25th Annual Day of the Dead Altars and Ephemera


The 25th Annual Day of the Dead Altars and Ephemera Exhibition is on view at
The Folk Tree from October 4 – November 2, 2008. The show features traditional
and other altars as well as work by local artists and Mexican folk art commemorating this major holiday. The public is invited to a reception on Saturday, October 4, from 2 – 6 P.M.

Día de los Muertos (Day of the Dead), which falls on November 1 and 2, is a Mexican holiday honoring the dead. Ritualized worship of the dead has been practiced in Mexico since at least 1800 B.C. The modern holiday is a combination of pre-Hispanic and Catholic influences. Day of the Dead participants prepare elaborate feasts and create altars paying homage to the dead, and they indulge in festive celebrations of life and its aftermath. A time of reflection as well, the holiday has inspired a rich folk art tradition.

In honor of these dates, The Folk Tree annually invites area artists to assemble altars for people or events of significance to them. Highly personal, these altars often include photographs and other mementos, letters, candles and offerings of food. In addition to lost loved ones, in the past artists have created altars for victims of tragedies and violence, for well-known figures who have died, as well as for family pets.

Several artists have participated regularly over the years. Carolyn Potter, who pays homage to family members, has been a participant since the exhibit’s inception and incorporates her gourd and polymer clay art into her altar. Johanna Hansen uses her painted narrative ceramics in altars commemorating her son and mother. Nancy Ann Jones’ altar is interactive – visitors are invited to write their own messages and tributes. And once again this year, a Spanish class from the Sequoyah School in Pasadena led by their teacher, Michelle Milner, will create a group altar. Related artwork and objects are on view, including pieces by Abel Alejandre, Mary Clark Camargo, Sandra Gallegos,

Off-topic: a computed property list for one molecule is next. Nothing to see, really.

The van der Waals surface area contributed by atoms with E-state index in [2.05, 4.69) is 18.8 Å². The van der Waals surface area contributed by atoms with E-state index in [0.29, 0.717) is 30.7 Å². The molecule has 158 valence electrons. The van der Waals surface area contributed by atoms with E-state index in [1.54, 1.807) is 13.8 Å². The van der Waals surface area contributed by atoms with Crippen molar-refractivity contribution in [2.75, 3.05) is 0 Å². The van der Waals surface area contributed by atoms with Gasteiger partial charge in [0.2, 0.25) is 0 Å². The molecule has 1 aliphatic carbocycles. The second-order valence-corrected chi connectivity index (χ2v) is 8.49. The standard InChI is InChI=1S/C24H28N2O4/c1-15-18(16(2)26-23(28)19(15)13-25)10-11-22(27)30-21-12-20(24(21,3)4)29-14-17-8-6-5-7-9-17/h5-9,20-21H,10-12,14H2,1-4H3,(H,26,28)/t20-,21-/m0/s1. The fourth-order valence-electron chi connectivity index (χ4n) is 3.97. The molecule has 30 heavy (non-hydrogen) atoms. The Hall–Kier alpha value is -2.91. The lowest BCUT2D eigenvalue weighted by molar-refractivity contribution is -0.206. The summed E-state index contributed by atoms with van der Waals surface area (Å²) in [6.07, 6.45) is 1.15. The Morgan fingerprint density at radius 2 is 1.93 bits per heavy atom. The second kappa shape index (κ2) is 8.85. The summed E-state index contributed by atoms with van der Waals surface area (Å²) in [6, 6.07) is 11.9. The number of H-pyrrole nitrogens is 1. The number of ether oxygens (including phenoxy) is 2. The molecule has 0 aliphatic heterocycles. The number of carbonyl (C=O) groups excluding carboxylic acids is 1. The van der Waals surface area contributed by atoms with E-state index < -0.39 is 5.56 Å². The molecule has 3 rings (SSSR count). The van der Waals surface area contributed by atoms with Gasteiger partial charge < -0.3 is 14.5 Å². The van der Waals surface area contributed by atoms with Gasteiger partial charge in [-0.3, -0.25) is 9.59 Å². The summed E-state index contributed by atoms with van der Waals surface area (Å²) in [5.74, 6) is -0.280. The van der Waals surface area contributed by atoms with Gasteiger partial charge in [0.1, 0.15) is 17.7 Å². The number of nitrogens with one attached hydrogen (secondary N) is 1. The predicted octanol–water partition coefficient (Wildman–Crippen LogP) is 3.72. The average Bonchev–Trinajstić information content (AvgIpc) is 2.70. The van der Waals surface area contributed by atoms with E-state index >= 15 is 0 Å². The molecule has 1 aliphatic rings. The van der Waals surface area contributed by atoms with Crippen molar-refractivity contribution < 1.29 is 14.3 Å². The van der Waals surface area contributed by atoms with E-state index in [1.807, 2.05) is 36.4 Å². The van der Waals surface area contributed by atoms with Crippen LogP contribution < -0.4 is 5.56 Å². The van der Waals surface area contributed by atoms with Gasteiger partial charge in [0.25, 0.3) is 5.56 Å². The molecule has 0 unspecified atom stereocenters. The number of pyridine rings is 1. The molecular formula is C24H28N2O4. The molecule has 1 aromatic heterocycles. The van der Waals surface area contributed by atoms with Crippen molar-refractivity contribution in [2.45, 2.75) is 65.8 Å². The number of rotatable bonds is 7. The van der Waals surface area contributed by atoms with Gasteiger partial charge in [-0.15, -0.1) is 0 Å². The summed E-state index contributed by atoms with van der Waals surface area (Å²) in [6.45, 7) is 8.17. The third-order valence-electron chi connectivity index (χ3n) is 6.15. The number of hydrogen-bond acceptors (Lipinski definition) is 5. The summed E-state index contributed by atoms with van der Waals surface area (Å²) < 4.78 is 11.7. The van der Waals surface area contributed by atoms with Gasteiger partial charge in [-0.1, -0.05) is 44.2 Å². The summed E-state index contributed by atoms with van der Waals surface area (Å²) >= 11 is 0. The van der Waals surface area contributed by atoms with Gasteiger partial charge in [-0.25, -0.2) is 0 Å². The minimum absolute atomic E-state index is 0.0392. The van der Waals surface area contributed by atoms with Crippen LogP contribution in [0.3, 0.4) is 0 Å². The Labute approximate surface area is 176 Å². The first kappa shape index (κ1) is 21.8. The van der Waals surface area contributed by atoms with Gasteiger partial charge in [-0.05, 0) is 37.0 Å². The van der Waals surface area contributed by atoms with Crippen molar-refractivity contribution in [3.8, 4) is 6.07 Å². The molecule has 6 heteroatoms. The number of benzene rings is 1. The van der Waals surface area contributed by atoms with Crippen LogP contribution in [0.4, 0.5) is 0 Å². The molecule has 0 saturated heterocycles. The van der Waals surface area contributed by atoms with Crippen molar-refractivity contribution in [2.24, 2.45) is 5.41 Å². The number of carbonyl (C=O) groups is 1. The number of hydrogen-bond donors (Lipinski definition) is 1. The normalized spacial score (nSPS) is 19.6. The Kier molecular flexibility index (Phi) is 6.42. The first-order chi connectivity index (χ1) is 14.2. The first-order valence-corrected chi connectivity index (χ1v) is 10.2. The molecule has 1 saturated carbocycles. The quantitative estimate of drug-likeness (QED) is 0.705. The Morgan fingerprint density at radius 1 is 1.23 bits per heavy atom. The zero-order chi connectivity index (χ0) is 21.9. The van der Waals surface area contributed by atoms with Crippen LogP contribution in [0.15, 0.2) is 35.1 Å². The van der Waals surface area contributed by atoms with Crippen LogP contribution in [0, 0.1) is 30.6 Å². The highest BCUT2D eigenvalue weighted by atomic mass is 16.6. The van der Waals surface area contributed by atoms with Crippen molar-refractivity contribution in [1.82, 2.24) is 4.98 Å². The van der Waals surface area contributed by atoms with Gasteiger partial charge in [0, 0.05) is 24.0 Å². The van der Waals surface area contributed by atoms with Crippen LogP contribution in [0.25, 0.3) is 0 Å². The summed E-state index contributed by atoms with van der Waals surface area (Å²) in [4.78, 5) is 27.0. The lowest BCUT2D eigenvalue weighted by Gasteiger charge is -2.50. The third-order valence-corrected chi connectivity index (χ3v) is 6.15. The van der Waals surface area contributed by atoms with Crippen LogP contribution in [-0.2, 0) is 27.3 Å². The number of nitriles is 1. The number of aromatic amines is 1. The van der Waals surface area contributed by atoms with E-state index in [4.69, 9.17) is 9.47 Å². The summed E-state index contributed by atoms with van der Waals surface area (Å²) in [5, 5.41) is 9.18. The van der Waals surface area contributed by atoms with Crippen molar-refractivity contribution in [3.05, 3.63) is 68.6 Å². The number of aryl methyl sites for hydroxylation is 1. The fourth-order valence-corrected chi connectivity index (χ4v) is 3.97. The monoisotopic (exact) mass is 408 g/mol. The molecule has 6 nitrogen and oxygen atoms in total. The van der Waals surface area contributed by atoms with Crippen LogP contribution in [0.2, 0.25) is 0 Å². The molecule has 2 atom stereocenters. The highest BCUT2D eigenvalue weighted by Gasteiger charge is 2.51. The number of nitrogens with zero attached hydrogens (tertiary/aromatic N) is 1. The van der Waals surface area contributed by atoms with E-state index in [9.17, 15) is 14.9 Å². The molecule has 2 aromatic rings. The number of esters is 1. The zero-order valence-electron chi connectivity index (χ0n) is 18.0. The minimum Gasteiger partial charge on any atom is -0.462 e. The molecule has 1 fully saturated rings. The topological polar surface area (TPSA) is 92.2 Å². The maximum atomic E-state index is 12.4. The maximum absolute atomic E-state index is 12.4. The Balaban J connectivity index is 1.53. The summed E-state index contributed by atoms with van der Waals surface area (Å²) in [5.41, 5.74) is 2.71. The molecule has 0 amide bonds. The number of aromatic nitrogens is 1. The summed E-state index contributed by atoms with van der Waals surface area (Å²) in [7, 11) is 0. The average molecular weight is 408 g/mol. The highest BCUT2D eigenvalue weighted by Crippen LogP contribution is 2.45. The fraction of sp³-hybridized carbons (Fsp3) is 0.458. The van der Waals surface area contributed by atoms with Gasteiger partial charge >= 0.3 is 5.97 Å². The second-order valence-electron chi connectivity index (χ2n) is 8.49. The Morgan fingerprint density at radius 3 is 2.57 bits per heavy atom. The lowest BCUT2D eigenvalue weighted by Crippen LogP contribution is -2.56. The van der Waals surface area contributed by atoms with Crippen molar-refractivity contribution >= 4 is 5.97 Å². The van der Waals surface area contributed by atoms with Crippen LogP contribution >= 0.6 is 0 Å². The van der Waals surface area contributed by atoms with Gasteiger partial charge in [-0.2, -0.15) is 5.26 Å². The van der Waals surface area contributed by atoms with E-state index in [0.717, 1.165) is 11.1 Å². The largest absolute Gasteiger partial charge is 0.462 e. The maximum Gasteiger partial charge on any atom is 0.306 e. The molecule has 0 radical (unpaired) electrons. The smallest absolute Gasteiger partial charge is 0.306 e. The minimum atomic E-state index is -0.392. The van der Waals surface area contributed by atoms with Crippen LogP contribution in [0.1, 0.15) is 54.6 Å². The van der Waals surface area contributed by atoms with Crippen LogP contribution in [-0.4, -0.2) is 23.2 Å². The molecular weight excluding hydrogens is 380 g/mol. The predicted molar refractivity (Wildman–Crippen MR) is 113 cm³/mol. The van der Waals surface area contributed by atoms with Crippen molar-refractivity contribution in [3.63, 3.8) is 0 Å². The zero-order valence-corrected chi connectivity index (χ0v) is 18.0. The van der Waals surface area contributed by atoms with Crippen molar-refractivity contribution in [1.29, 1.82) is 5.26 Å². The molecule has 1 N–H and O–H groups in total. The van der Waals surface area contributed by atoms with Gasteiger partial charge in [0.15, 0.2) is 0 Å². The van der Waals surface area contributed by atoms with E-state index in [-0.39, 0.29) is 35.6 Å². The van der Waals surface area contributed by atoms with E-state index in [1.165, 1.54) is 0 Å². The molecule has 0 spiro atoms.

Kio Griffith, Robert Llanos, and Miguel Angel Murillo. Day of the Dead themed jewelry by Alba Dandridge, Lucia Preciado, Lisa Rocha, and Lacey Waddell is also on view.

Mexican folk art objects created for the Day of the Dead are sold in the streets throughout Mexico in the weeks preceding the holiday. Many examples of these items are available at The Folk Tree. They are often made of clay, papier maché, tin and sugar. Those forms most commonly found are skeletons and skulls, often decorated to include a person’s name, or placed in little vignettes. Mexico’s artists express their creativity in various media in wonderfully humorous ways.

The Folk Tree is located at 217 South Fair Oaks Avenue, minutes walking distance from the Gold Line’s Del Mar station, and just south of Old Pasadena. Hours are: M-W, 11-6; Th-Sat, 10-6; Sun, 12-5. For more information, call 626/795-8733 or 626/793-4828.